node-version-audit

1.20240621.1 • Public • Published

Node Version Audit

Node Version Audit Logo

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Node Version Audit is a convenience tool to easily check a given Node.js version against a regularly updated list of CVE exploits, new releases, and end of life dates.

Node Version Audit is not: exploit detection/mitigation, vendor-specific version tracking, a replacement for staying informed on Node.js releases and security exploits.

Features:

  • List known CVEs for a given version of Node.js
  • Check either the runtime version of Node.js, or a supplied version
  • Display end-of-life dates for a given version of Node.js
  • Display new releases for a given version of Node.js with configurable specificity (latest/minor/patch)
    • Patch: 16.13.0 -> 16.13.2
    • Minor: 16.13.0 -> 16.14.2
    • Latest: 16.13.0 -> 17.9.0
  • Rules automatically updated daily. Information is sourced directly from nodejs.org - you'll never be waiting on someone like me to merge a pull request before getting the latest patch information.
  • Multiple interfaces: CLI (via NPM), Docker, direct code import
  • Easily scriptable for use with CI/CD workflows. All Docker/CLI outputs are in JSON format to be consumed with your favorite tools - such as jq
  • Configurable exit conditions. Use CLI flags like --fail-security to set a failure exit code if the given version of Node.js has a known CVE or is no longer supported.
  • Zero dependencies

Example:

npx node-version-audit@latest --version=16.14.1
{
    "auditVersion": "16.14.1",
    "hasVulnerabilities": true,
    "hasSupport": true,
    "supportType": "active",
    "isLatestPatchVersion": false,
    "isLatestMinorVersion": false,
    "isLatestVersion": false,
    "latestPatchVersion": "16.14.2",
    "latestMinorVersion": "16.14.2",
    "latestVersion": "17.9.0",
    "activeSupportEndDate": "2022-10-18T00:00:00.000Z",
    "supportEndDate": "2024-04-30T00:00:00.000Z",
    "rulesLastUpdatedDate": "2022-04-13T02:37:54.081Z",
    "vulnerabilities": {
        "CVE-2022-778": {
            "id": "CVE-2022-778",
            "baseScore": 7.5,
            "publishedDate": "2022-03-15T17:15:00.000Z",
            "lastModifiedDate": "2022-04-06T20:15:00.000Z",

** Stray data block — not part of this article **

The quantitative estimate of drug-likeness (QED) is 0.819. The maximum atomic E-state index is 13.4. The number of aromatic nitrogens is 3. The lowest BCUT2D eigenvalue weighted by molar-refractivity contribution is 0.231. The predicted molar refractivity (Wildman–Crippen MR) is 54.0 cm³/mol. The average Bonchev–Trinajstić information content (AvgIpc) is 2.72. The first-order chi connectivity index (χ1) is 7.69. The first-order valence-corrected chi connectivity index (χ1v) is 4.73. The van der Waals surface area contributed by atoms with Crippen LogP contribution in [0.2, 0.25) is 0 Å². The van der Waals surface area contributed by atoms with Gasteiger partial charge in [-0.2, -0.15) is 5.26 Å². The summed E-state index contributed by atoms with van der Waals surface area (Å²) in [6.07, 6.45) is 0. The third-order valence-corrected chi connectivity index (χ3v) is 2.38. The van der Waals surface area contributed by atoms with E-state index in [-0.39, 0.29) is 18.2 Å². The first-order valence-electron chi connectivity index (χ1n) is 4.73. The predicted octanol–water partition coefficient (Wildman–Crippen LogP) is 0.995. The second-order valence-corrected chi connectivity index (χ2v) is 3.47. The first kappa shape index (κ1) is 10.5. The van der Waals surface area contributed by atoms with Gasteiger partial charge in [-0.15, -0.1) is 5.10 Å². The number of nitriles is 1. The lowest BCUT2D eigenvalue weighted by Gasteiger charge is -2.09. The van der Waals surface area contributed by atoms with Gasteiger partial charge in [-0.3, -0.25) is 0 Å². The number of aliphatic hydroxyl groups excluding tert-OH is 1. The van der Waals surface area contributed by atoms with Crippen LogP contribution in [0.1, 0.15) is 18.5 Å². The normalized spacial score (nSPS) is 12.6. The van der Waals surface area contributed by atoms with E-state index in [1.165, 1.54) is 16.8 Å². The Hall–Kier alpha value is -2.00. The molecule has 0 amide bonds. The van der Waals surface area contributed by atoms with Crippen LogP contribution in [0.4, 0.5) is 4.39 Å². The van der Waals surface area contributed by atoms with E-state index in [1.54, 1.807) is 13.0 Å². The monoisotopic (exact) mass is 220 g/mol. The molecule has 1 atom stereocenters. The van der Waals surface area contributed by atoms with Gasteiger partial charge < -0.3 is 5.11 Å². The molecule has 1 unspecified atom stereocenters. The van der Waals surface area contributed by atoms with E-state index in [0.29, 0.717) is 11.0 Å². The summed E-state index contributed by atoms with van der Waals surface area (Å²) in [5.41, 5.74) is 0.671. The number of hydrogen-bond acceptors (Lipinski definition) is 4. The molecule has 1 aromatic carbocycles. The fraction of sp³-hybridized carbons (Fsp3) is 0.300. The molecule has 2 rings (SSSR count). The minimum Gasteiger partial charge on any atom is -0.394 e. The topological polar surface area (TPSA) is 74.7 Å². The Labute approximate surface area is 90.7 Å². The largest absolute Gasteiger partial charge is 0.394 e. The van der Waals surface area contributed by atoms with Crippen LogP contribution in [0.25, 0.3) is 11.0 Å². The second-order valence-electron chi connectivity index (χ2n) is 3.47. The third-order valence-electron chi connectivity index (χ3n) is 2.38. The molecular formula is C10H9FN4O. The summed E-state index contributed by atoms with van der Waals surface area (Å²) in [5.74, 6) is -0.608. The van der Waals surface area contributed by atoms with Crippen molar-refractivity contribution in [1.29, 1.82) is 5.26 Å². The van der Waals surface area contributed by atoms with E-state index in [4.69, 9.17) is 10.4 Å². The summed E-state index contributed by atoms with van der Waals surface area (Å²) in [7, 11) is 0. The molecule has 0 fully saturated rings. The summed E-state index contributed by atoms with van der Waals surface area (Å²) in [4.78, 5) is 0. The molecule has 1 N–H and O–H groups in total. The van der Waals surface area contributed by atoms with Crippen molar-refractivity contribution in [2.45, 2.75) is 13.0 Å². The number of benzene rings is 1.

"description": "The BN_mod_sqrt() function, which computes a modular square root, contains a bug that can cause it to loop forever for non-prime moduli. Internally this function is used when parsing certificates that contain elliptic curve public keys in compressed form or explicit elliptic curve parameters with a base point encoded in compressed form. It is possible to trigger the infinite loop by crafting a certificate that has invalid explicit curve parameters. Since certificate parsing happens prior to verification of the certificate signature, any process that parses an externally supplied certificate may thus be subject to a denial of service attack. The infinite loop can also be reached when parsing crafted private keys as they can contain explicit elliptic curve parameters. Thus vulnerable situations include: - TLS clients consuming server certificates - TLS servers consuming client certificates - Hosting providers taking certificates or private keys from customers - Certificate authorities parsing certification requests from subscribers - Anything else which parses ASN.1 elliptic curve parameters Also any other applications that use the BN_mod_sqrt() where the attacker can control the parameter values are vulnerable to this DoS issue. In the OpenSSL 1.0.2 version the public key is not parsed during initial parsing of the certificate which makes it slightly harder to trigger the infinite loop. However any operation which requires the public key from the certificate will trigger the infinite loop. In particular the attacker can use a self-signed certificate to trigger the loop during verification of the certificate signature. This issue affects OpenSSL versions 1.0.2, 1.1.1 and 3.0. It was addressed in the releases of 1.1.1n and 3.0.2 on the 15th March 2022. Fixed in OpenSSL 3.0.2 (Affected 3.0.0,3.0.1). Fixed in OpenSSL 1.1.1n (Affected 1.1.1-1.1.1m). Fixed in OpenSSL 1.0.2zd (Affected 1.0.2-1.0.2zc)."
        }
    }
}

Usage

CLI

Running directly with npx is the preferred and easiest way to use Node Version Audit.

Execute the script, checking the run-time version of Node.js:

npx node-version-audit@latest

Produce an exit code if any CVEs are found or support has ended

npx node-version-audit@latest --fail-security

Docker

Prefer Docker? Not a problem. It is just as easy to run using Docker:

Check a specific version of Node.js using Docker:

docker run --rm -t lightswitch05/node-version-audit:latest --version=17.9.0

Check the host's Node.js version using Docker:

docker run --rm -t lightswitch05/node-version-audit:latest --version=$(node -e "console.log(process.versions.node)")

Run behind an HTTPS proxy (for use on restricted networks). Requires a volume mount of a directory with your trusted cert (with .crt extension) - see update-ca-certificates for more details.

docker run --rm -t -e https_proxy='https://your.proxy.server:port/' --volume /full/path/to/trusted/certs/directory:/usr/local/share/ca-certificates lightswitch05/node-version-audit:latest --version=17.9.0

Direct Invocation

Want to integrate with Node Version Audit? That is certainly possible. A word caution, this is a very early release. I do not have any plans for breaking changes, but I am also not committed to keeping the interface code as-is if there are new features to implement. Docker/CLI/JSON is certainly the preferred over direct invocation.